The answer is NOW!

Whatever your dog’s age – it is never too early (or too late) to start training. BUT you don’t have to wait for a special class or a specific age to begin. Maybe we need to change our understanding of what dog training actually is and what is actually required? Do you want a dog who knows lots of commands and tricks so you can enter competitions? Or do you simply want a calm and well mannered dog who is a pleasure to live with and take out? TRAINING a dog is not the same as RAISING a dog. Dog training is only a small part of the overall journey.

Puppies begin to learn about the world from the moment they are born, nature does not wait or have structured time set aside for lessons. Your puppy’s mother will have already started the learning process and they can (and will!) continue to learn about their new life with you and what is expected of them as soon as you bring them home at 8 weeks. If you have an older dog, now is the time to continue and teach more advanced concepts. Your dog is never “finished” learning or training, they thirst for new information and variety just like us. If you have adopted an older dog with little or no training or life skills, now is definitely the time to start your catch up process. It is untrue that it is too late to train an older dog.. It can be harder to break ingrained habits and beliefs systems, but it is totally do-able and we see proof of this all the time.

But what type and style of dog training is best? What should you teach them? Training your dog or puppy does not have to be done in the traditional sense through obedience style exercises that most people associate with this – in fact these “sit” or “drop” style commands alone rarely give you control in real life situations or help you create a well-mannered dog. Our dog behaviour and training specialists here at Sitdropstay Dog Behaviour are committed to coaching you to be the best dog parent possible and give you the skills and understanding to create an above average dog and level of enjoyment.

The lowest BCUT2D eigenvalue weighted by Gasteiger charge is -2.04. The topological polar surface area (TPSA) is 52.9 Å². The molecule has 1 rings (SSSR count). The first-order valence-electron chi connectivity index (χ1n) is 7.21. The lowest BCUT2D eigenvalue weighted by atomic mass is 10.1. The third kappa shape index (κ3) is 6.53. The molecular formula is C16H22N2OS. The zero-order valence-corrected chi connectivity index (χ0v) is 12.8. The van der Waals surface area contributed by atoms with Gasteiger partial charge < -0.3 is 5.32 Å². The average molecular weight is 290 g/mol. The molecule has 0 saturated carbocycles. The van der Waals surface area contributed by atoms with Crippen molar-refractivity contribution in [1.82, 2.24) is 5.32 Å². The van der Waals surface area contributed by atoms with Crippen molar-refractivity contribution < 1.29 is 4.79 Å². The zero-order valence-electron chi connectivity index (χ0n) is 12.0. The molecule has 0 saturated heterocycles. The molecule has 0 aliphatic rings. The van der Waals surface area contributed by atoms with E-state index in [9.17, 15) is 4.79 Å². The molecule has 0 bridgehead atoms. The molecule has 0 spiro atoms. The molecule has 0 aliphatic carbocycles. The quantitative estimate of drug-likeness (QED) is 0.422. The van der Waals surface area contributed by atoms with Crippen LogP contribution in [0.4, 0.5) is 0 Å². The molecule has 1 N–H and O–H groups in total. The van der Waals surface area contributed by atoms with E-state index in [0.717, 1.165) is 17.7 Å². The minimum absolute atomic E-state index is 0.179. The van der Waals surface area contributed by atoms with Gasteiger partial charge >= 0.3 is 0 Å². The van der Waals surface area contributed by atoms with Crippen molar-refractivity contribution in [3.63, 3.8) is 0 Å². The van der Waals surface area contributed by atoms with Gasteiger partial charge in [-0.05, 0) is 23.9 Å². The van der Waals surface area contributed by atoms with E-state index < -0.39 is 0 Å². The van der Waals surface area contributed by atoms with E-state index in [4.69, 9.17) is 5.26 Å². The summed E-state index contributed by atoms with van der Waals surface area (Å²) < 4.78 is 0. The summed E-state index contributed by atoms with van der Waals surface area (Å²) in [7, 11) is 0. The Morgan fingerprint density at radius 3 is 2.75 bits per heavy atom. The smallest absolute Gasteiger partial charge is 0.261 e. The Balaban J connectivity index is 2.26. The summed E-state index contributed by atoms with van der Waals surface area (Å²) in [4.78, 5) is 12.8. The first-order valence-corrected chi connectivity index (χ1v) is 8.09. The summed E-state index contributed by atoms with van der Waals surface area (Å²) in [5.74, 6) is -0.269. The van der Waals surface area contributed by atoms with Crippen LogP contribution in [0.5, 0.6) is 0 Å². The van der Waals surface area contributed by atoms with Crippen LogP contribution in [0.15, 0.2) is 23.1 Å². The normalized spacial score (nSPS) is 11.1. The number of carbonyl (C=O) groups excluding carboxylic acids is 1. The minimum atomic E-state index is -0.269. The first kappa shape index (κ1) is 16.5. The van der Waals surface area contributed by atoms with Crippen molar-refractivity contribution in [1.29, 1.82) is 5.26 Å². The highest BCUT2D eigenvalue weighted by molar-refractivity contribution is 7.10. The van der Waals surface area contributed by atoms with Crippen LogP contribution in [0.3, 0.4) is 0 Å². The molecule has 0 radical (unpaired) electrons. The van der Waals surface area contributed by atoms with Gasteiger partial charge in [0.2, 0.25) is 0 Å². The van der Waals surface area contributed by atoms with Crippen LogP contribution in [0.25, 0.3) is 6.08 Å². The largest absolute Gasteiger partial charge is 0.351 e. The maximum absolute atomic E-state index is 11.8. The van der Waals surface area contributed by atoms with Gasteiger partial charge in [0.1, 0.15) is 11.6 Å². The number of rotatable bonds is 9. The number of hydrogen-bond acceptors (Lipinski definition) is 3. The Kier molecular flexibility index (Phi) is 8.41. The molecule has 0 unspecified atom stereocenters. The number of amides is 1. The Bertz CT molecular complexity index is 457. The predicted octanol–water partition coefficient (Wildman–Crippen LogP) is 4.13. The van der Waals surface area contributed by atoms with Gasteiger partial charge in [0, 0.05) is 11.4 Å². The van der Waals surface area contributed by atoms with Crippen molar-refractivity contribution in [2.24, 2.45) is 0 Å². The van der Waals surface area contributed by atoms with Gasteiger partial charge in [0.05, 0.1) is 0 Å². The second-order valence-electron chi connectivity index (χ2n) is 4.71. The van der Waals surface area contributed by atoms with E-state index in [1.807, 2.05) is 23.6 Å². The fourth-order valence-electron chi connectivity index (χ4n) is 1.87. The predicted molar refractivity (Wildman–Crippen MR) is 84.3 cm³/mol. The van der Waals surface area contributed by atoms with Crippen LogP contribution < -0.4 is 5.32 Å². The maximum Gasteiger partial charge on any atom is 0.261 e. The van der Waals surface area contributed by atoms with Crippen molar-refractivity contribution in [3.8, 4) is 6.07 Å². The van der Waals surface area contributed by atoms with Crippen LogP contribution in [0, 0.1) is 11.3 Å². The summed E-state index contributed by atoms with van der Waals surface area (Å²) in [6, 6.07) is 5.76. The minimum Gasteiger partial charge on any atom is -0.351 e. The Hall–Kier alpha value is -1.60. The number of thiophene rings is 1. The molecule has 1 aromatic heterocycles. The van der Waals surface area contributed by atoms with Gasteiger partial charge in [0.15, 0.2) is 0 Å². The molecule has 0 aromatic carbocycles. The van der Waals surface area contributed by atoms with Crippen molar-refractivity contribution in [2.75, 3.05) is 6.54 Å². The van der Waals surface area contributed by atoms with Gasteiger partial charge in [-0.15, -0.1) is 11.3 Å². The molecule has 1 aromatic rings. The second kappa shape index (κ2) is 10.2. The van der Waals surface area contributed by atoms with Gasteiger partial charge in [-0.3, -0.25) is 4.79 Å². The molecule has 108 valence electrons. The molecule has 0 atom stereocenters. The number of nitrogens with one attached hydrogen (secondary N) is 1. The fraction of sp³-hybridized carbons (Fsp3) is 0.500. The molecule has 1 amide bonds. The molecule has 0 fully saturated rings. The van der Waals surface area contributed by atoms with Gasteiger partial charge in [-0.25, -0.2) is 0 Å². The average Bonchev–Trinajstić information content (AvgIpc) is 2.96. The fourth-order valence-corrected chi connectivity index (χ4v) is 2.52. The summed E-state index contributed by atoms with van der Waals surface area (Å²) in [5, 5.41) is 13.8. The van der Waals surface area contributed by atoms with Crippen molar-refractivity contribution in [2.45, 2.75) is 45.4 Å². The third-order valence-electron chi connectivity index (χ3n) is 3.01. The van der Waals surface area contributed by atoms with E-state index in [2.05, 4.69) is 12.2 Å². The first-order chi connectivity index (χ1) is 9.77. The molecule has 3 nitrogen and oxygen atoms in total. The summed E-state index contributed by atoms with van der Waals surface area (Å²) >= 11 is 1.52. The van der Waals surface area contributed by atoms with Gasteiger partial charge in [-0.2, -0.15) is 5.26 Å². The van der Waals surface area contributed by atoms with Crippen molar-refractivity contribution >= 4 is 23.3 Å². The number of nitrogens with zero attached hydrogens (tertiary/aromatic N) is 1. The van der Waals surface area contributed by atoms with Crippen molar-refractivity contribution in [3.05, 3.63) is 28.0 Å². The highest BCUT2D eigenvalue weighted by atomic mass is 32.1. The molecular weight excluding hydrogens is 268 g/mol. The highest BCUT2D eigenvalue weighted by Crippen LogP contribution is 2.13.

To put this another way we can ask – “how many parenting sessions should parents do every day?” Parents don’t set aside half an hour day for child “training” and then not do anything until the next session! Your role as your dog’s guardian means you will need to lead and teach whenever you are with your dog – it is not a separation activity. Your pup will learn one way or another! We encourage you to incorporate your “dog training” into every moment and activity during your life together. This is a far more natural, effective and fulfilling way for you both to co-exist, and is how all social mammals bring up their young.

There is a huge focus on puppy school nowadays and many owners feel that if they miss these puppy classes their dog is doomed or will be left behind or untrainable, which is simply not true at all. There also seems to be a belief amongst those who have completed puppy school that because they have taught their dog the required commands and their dog has played with other puppies a few times their dog will magically obey them and be balanced happy sociable members of society. For some dogs this will turn out to be true, but for many others, this is not the case.

From the feedback we receive from clients it is evident that many puppy schools are giving owners incorrect advice and leaving them disempowered without the skills needed to cope when unwanted behaviour surfaces. The quality of advice available in a group setting is generic at best, and is only a small part of the holistic dog training required to raise a balanced, healthy and happy dog. If you are going to go along to puppy classes for fun and social reasons – no problems. But be aware that this won’t give you the tools or knowledge to create good manners or relationship or fix problem behaviour as your pup matures. Many of these classes are “positive only” and treat filled where the pups are encouraged to romp and play and learn tricks and altogether have a wonderful time, which is all well and good in that limited environment. Everyone needs fun and games. However it isn’t a balanced approach and for many, once they take their pup home, reality hits. Treats are fine for teaching tricks, but life is not a series of tricks. Similarly, if your child doesn’t have any discipline and is just taught lots of fancy words, they run a high risk of turning into a very clever but hyperactive and anxious brat. A dog raised this way will be able to sit and roll over and shake hands and knows a million other tricks but won’t listen when there is another dog in sight, won’t stop jumping all over their guests or runs away when the front door is left open.